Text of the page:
3 3. Data Engineering 3.1. Archetypes The use of ENV13606 in our system is based on the concept of archetype. An arquetype is a definition of an information structure used in a certain domain that is based on a reference model. In our case, this reference model is ENV Two other similar experiences in the use of archetypes to model EHCR can be found in the literature . Since the components of ENV13606 have been defined at a high level of abstraction they gives us a flexible model able to represent any entry in a healthcare record. Thus, they can be easily used to represent terms or concepts from the medical domain such as a discharge report, GP record, patient s demographics data, blood pressure, protein S level, etc. The archetypes constitute the core of our integration solution; their purpose is to make public the information stored in the underlying databases and, at the same time, to hide technical details, location and heterogeneity of the data repositories. They constitute a semantic layer over the underlying databases associating them with domain specific semantics. Specialist in the domain should define archetypes, for instance pathologists may define arquetypes to represent biochemical results but a college of general practitioners might define one for physical examinations Linking archetypes to data Since the health data resides in the underlying databases, some kind of mapping information relating archetypes to database schemas should be defined. In database theory, views provide a user-defined subset of a large database. Thus, an archetype can also be considered as a view that provides sharing and abstraction in interfacing between the relational model and XML documents. We also want to use the views for instantiating extracts of EHCR that are compliant with ENV13606 from the data stored in the underlying database. To achieve this, and due to the heterogeneity between the relational model and XML model, views should provide apart from a set of queries, a mapping between the archetype and the underlying database schemas. Such a mapping is not a trivial task, because the two data models differ significantly. Relational data is flat, normalized into many relations, and its schema is often proprietary. By contrast, XML data is nested, unnormalized, and its schema is public , for example, the one proposed by ENV13606 for EHCR. Publishing XML data involves joining tables, selecting and projecting the data that needs to be exported, mapping the relational attributes names into XML elements and attribute and finally creating XML hierarchies. In PANGEA the mapping is done by linking archetype attributes to table fields through a set of attribute mapping functions. The archetype designer defines a set of mapping functions between archetype attributes and table fields. From this set and the implicit structure defined by the archetypes the system is capable of: finding a candidate query that will allow the population of the EHCR extract defined by the archetype structuring and tagging the resulting XML document according to ENV13606 rules. This approach alleviates the work of defining arquetypes since it is easier for the designer to indicate which field is relevant to a certain arquetype attribute, rather than to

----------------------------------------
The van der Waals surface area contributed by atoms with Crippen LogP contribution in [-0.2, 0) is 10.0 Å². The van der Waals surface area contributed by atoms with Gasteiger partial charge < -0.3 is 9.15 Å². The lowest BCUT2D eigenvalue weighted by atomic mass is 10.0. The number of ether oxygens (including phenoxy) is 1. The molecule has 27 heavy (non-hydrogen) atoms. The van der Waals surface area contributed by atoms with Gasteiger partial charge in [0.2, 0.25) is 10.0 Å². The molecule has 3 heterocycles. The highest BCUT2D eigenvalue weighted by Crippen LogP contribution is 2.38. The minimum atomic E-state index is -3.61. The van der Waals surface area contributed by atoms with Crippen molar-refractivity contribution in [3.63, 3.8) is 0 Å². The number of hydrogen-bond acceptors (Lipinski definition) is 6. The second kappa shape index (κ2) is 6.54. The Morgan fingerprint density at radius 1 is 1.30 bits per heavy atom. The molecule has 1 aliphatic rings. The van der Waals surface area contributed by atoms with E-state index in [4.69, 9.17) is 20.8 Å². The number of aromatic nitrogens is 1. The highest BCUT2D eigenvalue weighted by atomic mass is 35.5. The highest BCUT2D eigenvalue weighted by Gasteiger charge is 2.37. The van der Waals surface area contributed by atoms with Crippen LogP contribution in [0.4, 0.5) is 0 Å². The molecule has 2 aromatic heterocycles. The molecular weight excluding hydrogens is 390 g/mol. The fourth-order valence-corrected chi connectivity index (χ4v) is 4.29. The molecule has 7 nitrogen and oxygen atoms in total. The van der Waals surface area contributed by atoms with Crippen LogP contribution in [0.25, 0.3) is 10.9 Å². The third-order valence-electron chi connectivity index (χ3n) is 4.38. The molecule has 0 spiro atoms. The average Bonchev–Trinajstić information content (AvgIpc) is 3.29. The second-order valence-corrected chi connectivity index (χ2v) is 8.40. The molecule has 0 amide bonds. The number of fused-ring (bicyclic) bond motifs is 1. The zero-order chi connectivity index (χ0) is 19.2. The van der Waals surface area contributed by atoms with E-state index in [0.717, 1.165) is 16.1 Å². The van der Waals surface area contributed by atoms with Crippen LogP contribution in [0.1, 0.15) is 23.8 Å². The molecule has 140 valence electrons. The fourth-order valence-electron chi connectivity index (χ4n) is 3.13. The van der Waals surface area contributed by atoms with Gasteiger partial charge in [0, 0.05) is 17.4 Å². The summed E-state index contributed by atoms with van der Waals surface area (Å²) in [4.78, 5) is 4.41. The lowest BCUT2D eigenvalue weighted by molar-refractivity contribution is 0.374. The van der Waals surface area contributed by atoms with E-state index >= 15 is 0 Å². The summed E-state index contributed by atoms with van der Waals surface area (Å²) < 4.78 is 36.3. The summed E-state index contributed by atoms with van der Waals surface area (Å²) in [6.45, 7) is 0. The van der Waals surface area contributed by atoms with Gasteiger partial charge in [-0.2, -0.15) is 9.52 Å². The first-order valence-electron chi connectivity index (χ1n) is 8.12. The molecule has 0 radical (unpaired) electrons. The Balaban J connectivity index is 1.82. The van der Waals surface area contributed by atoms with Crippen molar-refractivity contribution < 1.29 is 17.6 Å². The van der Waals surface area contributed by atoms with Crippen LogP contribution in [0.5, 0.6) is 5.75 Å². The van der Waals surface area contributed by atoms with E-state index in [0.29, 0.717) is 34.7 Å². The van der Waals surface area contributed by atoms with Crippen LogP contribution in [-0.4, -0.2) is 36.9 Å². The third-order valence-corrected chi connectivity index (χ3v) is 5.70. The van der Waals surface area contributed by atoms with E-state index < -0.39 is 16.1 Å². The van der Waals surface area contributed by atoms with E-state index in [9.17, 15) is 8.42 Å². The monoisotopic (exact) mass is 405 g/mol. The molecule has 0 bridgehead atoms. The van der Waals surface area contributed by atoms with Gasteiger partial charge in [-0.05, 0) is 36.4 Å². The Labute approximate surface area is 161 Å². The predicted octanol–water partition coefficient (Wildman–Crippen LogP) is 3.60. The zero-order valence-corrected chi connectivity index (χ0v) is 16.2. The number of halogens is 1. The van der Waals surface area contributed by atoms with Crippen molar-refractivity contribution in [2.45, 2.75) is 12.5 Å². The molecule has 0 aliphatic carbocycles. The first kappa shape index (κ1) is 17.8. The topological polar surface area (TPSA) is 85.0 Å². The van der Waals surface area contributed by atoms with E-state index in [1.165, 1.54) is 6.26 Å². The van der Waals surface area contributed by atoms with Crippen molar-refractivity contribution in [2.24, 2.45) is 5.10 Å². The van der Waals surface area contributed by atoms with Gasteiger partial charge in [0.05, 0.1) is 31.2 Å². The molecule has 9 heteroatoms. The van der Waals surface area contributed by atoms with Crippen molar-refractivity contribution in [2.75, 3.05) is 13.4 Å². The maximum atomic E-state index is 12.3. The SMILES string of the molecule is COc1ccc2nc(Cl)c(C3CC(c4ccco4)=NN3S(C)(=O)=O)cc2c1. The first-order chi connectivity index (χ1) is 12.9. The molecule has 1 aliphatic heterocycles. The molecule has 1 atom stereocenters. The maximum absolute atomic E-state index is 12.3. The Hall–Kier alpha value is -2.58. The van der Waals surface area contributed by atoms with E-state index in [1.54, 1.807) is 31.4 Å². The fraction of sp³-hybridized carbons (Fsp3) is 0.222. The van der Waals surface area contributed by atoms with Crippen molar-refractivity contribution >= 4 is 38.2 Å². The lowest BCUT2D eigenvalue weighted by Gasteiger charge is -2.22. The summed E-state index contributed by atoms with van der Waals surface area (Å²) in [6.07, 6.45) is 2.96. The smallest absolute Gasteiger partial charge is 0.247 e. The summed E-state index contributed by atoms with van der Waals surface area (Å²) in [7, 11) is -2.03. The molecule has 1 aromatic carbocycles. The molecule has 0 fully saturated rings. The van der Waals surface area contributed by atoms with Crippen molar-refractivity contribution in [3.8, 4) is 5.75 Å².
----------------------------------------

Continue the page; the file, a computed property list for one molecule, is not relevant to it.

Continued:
4 specify the possible complex query required to extract all the relevant information for the archetype, which may involve many relations possibly from several databases. When generating a candidate query for an archetype some issues should be considered: We are trying to generate extracts of electronic healthcare records; therefore not all the information held by the data repositories is relevant. We are only interested in data for which we can determine the patient that the data is about. We should keep the existing relationships among the data, typically expressed by foreign keys. We should not lose information. The query should facilitate the future generation of XML documents. The problem is related to that of computing the natural outerjoin of many relations in a way that preserves all possible connections among facts and how to simplify the resulting query according to a set of conditions and filters imposed by both archetypes and users. The full disjunction of a set of relations R, denoted by FD(R), is defined as the maximum information without redundancy that can be obtained from the relations in R . As demonstrated in  the full disjunction is unique for a set of relations and generally can be computed as a single stream of full outerjoins. It is possible to simplify the full disjunction  if we take into account the condition imposed by the users, properties of foreign keys and archetypes and that not all the information held by the underlying data repositories is relevant, we are only interested in data directly or indirectly related to a patient. Generally, the resulting query is a single stream of left and inner joins that can by computed by most database engines. The main requirement for publishing relational data as XML documents is the need for a specification that dictates how to perform the conversion from relational data to XML documents. The specification should describe how to structure and tag data from one or more table as a hierarchical XML document. In PANGEA the attribute mapping functions define this specification. Therefore, they are not only used to generate a potential query but also they are expressive enough to define how to structure and tag the resulting XML document. PANGEA compiles a mapping specification for each archetype in design time, when the archetype is instanciated for a particular patient the specification is run and the XML document compliant with ENV13606 is generated. 4. System architecture and implementation PANGEA is a middleware between the application and databases making the former independent of the data sources, helping them to communicate in a more meaningful and efficient way. It allows the publishing of health data distributed among several departmental information systems as EHCR extracts compliant with part IV of ENV The functionality needed to accomplish this is for example transformation and sub-setting of databases using view definitions, methods to access and merge data from multiple databases and support for abstraction and generalization of underlying data , thus PANGEA can be considered as a mediator in the sense of .